Award winning writer and illustrator

Meet Jackie Morris

Jackie Morris’s award-winning books have been published in 14 different languages.

We caught up with her recently to see just why Pembrokeshire is so important to her.

“Visit Pembrokeshire (VP)- You’ve said before that you came to visit Pembrokeshire once and never left, what was it that kept you here?

Jackie Morris (JM)- I moved to Pembrokeshire 22 years ago. I came for a weekend. I arrived in the dark after a long journey by train and taxi and woke to a sky so blue and clear. I walked down the street to Cross Square and stood looking. Overhead rooks called. There was a cathedral in the dip, then fields and the sea and tiny islands and there and then I fell in love.

The Welsh have a word for it. Hiraeth. A word that can’t be translated into English. A longing for home, and more than that. What I felt like as I stood under the Welsh sun was an end to hiraeth. A homecoming.

So I stayed. I went shopping on Monday and bought a house. Well, not quite as easy as that, but almost.

VP- When you moved was the effect on your work immediate? Were you consciously aware of it, or did it seep in without noticing at first?

JM- Before that, I had lived in Bath and my paintings reflected the space. Tall buildings, narrow, enclosed, mellow honeyed stone. In Pembrokeshire, the shape of the peninsula land began to open up and stretch across my work.

The house I bought then, and still live in, is a small stone Pembrokeshire cottage. Behind it is a wild hill where I walk with cats and dogs and watch wild things, foxes, badgers, raven, buzzard, peregrine and chough. Birds distract me from my work. The land at the moment is filled with white blackthorn blossom and small flocks of bright goldfinch and chaffinch. All of these things weave their way into my paintings at some time. And the seals that breed on the beaches a mile or two from my house tangled with the ruins of an old deserted village to weave a tale of love in my mind.

VP- Jan Morris once said of Wales ‘The language itself, whether you speak it or not, whether you love it or hate it, is like some bewitchment or seduction from the past, drifting across the country down the centuries, subtly affecting the nation’s sensibilities even when its meaning is forgotten.” Your books are particularly bewitching and seductive – although you write in English, do you find an attachment to the language here at all?

JM: I am a stranger here, a foreigner. And yet I am at home. Around me, people speak a language that after 22 years I begin to pick up meaning from. It’s a musical language. A language of poets. My children grew up speaking Welsh. Sadly too few of my books have been translated into Welsh.

VP: If you had to recommend a particular place to visit during a stay here, where would it be?

JM: I have been on holiday to the Druidstone Hotel. It’s about 15-20 minutes from home, and you know how people say “it’s like home from home’? Well, it’s not that. It’s more. As the van pulls up I feel worries and the weight of work slide from my shoulders. The hotel is so relaxed it’s almost asleep, at least that’s what it feels like as a guest, but really it’s like a swan, looking beautiful on the surface and the staff working away making the guests feel comfortable and just seeing to everything. Just to sit on the terrace with a glass of wine and watch the sunset. Magic. And once there were even fin whales in the bay. I can write at Druidstone, on the cliffs, on the beautiful beach. They have cats.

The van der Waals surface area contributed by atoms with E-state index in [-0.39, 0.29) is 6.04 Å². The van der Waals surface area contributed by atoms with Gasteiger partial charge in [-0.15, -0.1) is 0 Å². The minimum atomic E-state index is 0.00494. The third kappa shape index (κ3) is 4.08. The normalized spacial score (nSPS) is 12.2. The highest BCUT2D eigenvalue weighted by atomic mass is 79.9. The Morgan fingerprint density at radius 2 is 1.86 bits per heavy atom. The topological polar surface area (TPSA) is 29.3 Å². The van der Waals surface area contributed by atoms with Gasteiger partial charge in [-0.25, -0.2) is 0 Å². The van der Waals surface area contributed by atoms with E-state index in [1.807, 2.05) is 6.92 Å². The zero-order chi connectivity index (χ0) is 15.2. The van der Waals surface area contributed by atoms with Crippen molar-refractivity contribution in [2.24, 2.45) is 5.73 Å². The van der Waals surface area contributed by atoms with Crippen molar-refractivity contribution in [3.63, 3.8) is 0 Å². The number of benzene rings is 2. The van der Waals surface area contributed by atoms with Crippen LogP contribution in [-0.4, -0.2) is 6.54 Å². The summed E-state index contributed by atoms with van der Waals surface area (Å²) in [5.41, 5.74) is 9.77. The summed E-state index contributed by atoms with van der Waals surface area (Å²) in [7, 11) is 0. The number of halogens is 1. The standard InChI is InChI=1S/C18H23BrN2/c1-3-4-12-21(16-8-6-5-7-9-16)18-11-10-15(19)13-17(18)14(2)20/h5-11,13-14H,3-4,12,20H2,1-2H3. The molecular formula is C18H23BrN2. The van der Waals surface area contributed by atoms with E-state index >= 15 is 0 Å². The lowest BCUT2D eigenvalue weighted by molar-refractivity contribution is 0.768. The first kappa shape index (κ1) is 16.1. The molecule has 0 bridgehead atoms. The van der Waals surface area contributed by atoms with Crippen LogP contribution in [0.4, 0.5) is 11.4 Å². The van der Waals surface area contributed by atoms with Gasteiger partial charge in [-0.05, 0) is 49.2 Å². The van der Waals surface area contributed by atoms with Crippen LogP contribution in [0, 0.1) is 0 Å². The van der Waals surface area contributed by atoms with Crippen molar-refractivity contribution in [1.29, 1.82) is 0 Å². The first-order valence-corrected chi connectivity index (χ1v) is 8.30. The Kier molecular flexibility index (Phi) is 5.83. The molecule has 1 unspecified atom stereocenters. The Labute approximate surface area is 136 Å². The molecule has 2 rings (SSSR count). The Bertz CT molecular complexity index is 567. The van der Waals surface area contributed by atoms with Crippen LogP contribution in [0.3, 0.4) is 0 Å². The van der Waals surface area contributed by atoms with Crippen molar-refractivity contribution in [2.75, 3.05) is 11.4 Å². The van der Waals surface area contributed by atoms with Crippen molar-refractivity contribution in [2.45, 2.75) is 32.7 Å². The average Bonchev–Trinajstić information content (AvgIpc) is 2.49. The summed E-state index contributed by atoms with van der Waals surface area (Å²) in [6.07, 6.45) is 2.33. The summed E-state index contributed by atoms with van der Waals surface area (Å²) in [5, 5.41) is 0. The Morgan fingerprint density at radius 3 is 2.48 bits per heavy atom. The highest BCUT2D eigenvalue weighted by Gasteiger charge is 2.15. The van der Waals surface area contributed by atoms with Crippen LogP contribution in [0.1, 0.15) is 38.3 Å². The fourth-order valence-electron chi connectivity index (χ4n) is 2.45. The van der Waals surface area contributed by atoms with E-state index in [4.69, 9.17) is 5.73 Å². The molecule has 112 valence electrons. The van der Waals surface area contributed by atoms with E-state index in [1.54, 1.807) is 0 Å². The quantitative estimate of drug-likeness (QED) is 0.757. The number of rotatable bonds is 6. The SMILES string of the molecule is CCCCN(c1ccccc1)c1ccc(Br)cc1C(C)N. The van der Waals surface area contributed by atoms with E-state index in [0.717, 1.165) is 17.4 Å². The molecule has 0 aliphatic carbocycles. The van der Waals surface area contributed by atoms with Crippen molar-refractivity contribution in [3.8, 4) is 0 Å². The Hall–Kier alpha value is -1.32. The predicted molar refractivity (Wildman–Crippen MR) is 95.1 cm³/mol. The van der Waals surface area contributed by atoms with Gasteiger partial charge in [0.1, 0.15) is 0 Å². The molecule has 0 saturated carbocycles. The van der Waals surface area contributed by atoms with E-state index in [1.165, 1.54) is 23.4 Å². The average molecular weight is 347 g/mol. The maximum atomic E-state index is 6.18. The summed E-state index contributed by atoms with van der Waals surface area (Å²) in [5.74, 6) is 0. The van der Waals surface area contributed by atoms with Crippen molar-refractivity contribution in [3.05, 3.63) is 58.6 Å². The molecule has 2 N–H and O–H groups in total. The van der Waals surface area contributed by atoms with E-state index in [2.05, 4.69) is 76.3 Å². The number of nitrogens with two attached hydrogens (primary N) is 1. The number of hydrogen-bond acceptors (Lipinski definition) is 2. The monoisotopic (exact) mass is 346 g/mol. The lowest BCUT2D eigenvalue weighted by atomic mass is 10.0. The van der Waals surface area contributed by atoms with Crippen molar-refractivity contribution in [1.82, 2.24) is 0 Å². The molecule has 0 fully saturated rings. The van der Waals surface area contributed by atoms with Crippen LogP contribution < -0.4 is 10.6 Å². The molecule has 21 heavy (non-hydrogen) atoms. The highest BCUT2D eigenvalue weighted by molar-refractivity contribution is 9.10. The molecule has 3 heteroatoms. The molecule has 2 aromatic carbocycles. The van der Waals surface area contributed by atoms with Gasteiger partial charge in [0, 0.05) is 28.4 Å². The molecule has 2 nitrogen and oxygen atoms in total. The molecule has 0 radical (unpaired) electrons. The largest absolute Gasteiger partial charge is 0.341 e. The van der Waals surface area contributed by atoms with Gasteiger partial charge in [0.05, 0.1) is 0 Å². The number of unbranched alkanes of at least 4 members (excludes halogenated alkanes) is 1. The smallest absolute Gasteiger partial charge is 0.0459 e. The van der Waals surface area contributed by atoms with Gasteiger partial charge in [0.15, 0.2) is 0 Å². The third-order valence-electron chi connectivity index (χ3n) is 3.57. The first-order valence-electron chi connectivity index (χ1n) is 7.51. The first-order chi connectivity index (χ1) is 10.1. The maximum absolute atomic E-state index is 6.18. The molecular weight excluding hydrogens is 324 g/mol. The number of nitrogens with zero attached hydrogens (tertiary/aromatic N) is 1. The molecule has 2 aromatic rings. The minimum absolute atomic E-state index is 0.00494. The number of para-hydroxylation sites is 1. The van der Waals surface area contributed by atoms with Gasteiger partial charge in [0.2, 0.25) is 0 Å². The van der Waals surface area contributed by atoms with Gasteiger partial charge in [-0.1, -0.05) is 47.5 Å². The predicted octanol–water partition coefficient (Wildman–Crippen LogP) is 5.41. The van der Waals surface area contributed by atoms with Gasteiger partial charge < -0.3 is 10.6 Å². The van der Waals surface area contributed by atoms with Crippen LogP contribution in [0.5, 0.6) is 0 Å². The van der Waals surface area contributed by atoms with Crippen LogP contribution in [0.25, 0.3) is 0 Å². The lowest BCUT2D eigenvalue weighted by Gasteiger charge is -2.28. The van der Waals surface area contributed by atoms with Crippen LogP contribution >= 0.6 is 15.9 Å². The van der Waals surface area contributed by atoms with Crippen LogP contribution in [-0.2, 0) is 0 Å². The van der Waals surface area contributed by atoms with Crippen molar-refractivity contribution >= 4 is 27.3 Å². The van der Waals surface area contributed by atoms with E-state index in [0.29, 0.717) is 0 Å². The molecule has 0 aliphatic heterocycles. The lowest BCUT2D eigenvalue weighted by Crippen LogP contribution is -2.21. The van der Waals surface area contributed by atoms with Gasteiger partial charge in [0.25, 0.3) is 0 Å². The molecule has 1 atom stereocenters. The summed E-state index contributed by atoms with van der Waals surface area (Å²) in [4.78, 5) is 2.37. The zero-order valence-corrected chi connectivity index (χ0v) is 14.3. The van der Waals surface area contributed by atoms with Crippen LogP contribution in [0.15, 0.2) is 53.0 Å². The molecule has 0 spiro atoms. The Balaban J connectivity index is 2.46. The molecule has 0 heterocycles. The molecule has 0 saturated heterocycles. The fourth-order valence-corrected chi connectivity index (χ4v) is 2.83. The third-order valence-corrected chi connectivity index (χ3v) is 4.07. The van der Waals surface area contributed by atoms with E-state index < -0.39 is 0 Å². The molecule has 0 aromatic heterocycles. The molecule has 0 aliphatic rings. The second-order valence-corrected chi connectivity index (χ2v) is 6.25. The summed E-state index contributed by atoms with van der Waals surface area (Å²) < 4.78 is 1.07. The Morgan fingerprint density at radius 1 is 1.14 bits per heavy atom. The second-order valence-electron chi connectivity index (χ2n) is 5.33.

Every year I take at least one boat trip, out around Ramsey, an island of magic. I love to look back at the land from the water, to get a glimpse of what lies beneath the ceiling of the sea’s surface. There is something wonderful about seeing seals far out at sea, following along with a school of dolphins, watching gannets hunting.

VP: You work with lots of independent retailers in Pembrokeshire, but especially with Solva Woollen Mill, another business creating beautiful Welsh pieces. How important do you feel it is to champion and support local businesses that intrinsically understand the locality of your work, alongside selling on larger platforms?

JM: Solva Woollen Mill in Middlemill is a small working mill weaving wonderful rugs in a Pembrokeshire pattern. The valley is beautiful with a fast running river where otters can sometimes be seen, and herons too. Over the years we have built a friendship and also a unique working relationship as the mill now host launches for all of my books and people travel from far away to join us. And the mill sells all of my books, signed and ship to places all around the world.

I always come back to this ridge of rocks that reach up from St Davids Head. When you stand on the hill above my house you can see Ireland on a clear day. This is where I go to write. Close up its lichen on rock, green and gold, wind woven thorn trees, gorse, heather. Look further and you can see the shape of the earth. It’s like living on a map. At night it is dark. You can see all the stars in the night sky and you can hear silence. These are two of the many things I love about Pembrokeshire.”

Read more about Jackie Morris, including details of where to view her work.

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The Welsh have a word for it. Hiraeth. A word that can’t be translated into English. A longing for home, and more than that. What I felt like as I stood under the Welsh sun was an end to hiraeth. A homecoming.

Jackie Morris